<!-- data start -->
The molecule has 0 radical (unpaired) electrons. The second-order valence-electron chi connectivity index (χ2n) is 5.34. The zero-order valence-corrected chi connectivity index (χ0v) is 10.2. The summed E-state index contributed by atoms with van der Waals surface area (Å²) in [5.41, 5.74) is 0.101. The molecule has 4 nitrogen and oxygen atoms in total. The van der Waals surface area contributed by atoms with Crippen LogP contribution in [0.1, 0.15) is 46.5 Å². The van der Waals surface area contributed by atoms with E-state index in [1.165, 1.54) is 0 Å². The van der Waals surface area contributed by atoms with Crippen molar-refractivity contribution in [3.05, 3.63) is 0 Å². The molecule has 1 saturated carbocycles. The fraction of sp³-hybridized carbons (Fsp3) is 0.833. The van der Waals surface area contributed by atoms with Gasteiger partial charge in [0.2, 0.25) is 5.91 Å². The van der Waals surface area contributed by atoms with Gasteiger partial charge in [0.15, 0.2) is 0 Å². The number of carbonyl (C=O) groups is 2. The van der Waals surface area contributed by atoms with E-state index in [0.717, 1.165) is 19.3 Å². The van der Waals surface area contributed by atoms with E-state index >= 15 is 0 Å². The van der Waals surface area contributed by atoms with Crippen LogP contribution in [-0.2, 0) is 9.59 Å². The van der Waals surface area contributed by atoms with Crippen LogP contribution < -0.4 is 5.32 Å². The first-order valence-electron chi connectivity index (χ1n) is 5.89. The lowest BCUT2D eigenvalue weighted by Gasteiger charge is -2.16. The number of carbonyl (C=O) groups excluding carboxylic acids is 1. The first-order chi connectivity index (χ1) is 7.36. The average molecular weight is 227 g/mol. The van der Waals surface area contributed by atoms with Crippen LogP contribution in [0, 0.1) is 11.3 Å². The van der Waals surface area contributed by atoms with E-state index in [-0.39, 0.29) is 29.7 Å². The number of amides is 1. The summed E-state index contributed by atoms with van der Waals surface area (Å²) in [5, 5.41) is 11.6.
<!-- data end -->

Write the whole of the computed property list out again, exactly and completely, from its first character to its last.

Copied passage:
The molecule has 0 radical (unpaired) electrons. The second-order valence-electron chi connectivity index (χ2n) is 5.34. The zero-order valence-corrected chi connectivity index (χ0v) is 10.2. The summed E-state index contributed by atoms with van der Waals surface area (Å²) in [5.41, 5.74) is 0.101. The molecule has 4 nitrogen and oxygen atoms in total. The van der Waals surface area contributed by atoms with Crippen LogP contribution in [0.1, 0.15) is 46.5 Å². The van der Waals surface area contributed by atoms with E-state index in [1.165, 1.54) is 0 Å². The van der Waals surface area contributed by atoms with Crippen molar-refractivity contribution in [3.05, 3.63) is 0 Å². The molecule has 1 saturated carbocycles. The fraction of sp³-hybridized carbons (Fsp3) is 0.833. The van der Waals surface area contributed by atoms with Gasteiger partial charge in [0.2, 0.25) is 5.91 Å². The van der Waals surface area contributed by atoms with Gasteiger partial charge in [0.15, 0.2) is 0 Å². The number of carbonyl (C=O) groups is 2. The van der Waals surface area contributed by atoms with E-state index in [0.717, 1.165) is 19.3 Å². The van der Waals surface area contributed by atoms with E-state index >= 15 is 0 Å². The van der Waals surface area contributed by atoms with Crippen LogP contribution in [-0.2, 0) is 9.59 Å². The van der Waals surface area contributed by atoms with Crippen LogP contribution < -0.4 is 5.32 Å². The first-order valence-electron chi connectivity index (χ1n) is 5.89. The lowest BCUT2D eigenvalue weighted by Gasteiger charge is -2.16. The number of carbonyl (C=O) groups excluding carboxylic acids is 1. The first-order chi connectivity index (χ1) is 7.36. The average molecular weight is 227 g/mol. The van der Waals surface area contributed by atoms with Crippen LogP contribution in [0, 0.1) is 11.3 Å². The van der Waals surface area contributed by atoms with E-state index in [-0.39, 0.29) is 29.7 Å². The number of amides is 1. The summed E-state index contributed by atoms with van der Waals surface area (Å²) in [5, 5.41) is 11.6.